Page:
18 Jun 2014

PSA – What is it?

0 Comment

What is the PSA test?

Prostate-specific antigen, or PSA, is a protein produced by cells of the prostate gland. The blood level of PSA is often elevated in men with prostate cancer. In addition to prostate cancer, a number of benign (not cancerous) conditions can cause a man’s PSA level to rise. The most frequent benign prostate conditions that cause an elevation in PSA level are prostatitis (inflammation of the prostate) and benign prostatic hyperplasia (BPH) (enlargement of the prostate). There is no evidence that prostatitis or BPH leads to prostate cancer, but it is possible for a man to have one or both of these conditions and to develop prostate cancer as well.

Is the PSA test recommended for prostate cancer screening?

Until recently, many doctors and professional organizations encouraged yearly PSA screening for men beginning at age 50. Some organizations recommended that men who are at higher risk of prostate cancer, including African American men and men whose father or brother had prostate cancer, begin screening at age 40 or 45. Currently, Medicare provides coverage for an annual PSA test for all Medicare-eligible men age 50 and older. Many private insurers cover PSA screening as well.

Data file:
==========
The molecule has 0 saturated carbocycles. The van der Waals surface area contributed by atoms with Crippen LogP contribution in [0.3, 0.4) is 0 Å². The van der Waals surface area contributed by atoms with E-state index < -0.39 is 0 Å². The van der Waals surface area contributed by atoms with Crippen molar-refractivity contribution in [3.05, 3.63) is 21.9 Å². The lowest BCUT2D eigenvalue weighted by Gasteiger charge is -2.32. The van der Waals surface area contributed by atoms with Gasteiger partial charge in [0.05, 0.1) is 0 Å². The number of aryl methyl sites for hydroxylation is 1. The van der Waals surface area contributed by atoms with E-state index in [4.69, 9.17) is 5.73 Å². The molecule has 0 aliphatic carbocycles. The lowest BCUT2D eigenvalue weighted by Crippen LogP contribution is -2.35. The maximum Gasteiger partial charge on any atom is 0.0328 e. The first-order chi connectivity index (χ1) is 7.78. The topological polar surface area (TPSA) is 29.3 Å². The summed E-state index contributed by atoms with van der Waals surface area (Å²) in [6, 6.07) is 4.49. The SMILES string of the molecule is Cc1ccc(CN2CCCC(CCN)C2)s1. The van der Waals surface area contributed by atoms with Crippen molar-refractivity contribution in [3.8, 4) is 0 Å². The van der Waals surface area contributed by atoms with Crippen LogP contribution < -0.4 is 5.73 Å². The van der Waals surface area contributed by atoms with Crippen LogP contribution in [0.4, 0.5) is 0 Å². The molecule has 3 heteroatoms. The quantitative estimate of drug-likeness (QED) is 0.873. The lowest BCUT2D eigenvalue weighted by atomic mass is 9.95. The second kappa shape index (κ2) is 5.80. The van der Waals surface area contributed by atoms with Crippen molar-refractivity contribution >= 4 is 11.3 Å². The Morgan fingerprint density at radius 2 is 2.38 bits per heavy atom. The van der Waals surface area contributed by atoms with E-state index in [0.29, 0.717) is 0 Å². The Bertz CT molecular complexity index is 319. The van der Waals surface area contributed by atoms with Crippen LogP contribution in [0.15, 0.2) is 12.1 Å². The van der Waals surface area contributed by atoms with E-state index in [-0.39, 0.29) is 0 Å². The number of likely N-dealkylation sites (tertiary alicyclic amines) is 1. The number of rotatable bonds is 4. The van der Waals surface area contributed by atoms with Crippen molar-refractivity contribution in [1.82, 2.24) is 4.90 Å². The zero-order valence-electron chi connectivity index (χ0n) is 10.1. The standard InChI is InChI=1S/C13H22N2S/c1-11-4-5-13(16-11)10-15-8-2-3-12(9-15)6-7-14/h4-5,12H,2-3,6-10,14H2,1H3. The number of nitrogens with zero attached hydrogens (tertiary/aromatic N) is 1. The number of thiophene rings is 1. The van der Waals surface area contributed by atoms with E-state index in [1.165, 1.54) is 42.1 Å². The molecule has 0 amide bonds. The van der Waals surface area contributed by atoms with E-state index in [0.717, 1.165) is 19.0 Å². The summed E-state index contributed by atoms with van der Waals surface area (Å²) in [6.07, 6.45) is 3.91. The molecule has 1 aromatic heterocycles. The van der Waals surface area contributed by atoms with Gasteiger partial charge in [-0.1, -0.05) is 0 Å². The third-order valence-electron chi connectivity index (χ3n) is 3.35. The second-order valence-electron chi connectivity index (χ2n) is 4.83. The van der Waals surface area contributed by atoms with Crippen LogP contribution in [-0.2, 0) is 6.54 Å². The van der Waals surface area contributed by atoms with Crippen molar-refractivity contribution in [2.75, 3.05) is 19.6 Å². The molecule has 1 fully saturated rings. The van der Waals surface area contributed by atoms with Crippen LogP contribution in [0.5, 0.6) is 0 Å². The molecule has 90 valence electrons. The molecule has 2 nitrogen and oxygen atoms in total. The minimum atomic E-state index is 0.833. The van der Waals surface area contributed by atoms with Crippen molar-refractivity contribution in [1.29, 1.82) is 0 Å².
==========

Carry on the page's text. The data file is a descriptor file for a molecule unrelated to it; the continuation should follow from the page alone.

What is a normal PSA test result?

There is no specific normal or abnormal level of PSA in the blood. In the past, most doctors considered PSA levels of 4.0 ng/mL and lower as normal. Therefore, if a man had a PSA level above 4.0 ng/mL, doctors would often recommend a prostate biopsy to determine whether prostate cancer was present. However, more recent studies have shown that some men with PSA levels below 4.0 ng/mL have prostate cancer and that many men with higher levels do not have prostate cancer (1). In addition, various factors can cause a man’s PSA level to fluctuate. For example, a man’s PSA level often rises if he has prostatitis or a urinary tract infection. Prostate biopsies and prostate surgery also increase PSA level. Conversely, some drugs—including finasteride and dutasteride, which are used to treat BPH—lower a man’s PSA level. PSA level may also vary somewhat across testing laboratories.

In general, however, the higher a man’s PSA level, the more likely it is that he has prostate cancer. Moreover, continuous rise in a man’s PSA level over time may also be a sign of prostate cancer.

[top]